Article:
Consequently, as Rieff had argued, we cannot separate spirituality from the material world without great cost. Besides, we all draw from this spiritual well, whether we are conscious of this fact or not. The Apostle Paul had reasoned in Athens that we are more than the materials that comprise us:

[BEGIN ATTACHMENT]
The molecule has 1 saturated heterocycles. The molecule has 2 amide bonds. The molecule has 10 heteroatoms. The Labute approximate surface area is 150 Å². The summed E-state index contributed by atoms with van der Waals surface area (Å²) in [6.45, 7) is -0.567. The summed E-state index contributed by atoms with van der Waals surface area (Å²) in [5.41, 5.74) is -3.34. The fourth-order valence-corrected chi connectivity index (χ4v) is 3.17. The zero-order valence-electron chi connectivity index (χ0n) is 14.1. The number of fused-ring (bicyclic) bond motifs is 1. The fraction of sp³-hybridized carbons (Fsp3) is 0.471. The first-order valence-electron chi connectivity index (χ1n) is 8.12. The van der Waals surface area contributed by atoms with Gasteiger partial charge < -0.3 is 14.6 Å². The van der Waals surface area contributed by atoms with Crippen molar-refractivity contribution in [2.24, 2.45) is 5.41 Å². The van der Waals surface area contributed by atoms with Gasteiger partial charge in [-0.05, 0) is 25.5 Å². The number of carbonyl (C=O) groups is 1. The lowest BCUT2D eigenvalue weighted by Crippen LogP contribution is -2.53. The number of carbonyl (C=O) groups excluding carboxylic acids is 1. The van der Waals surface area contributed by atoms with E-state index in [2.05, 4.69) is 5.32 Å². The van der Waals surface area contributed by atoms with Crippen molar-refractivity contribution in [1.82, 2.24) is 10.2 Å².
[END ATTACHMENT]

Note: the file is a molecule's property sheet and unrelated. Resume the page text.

·       And he made from one man every nation of mankind to live on all the face of the earth, having determined allotted periods and the boundaries of their dwelling place, that they should seek God, and perhaps feel their way toward him and find him. Yet he is actually not far from each one of us, for “In him we live and move and have our being”; as even some of your own poets have said, “For we are indeed his offspring.” Being then God’s offspring, we ought not to think that the divine being is like gold or silver or stone, an image formed by the art and imagination of man. (Acts 17:26-29 ESV)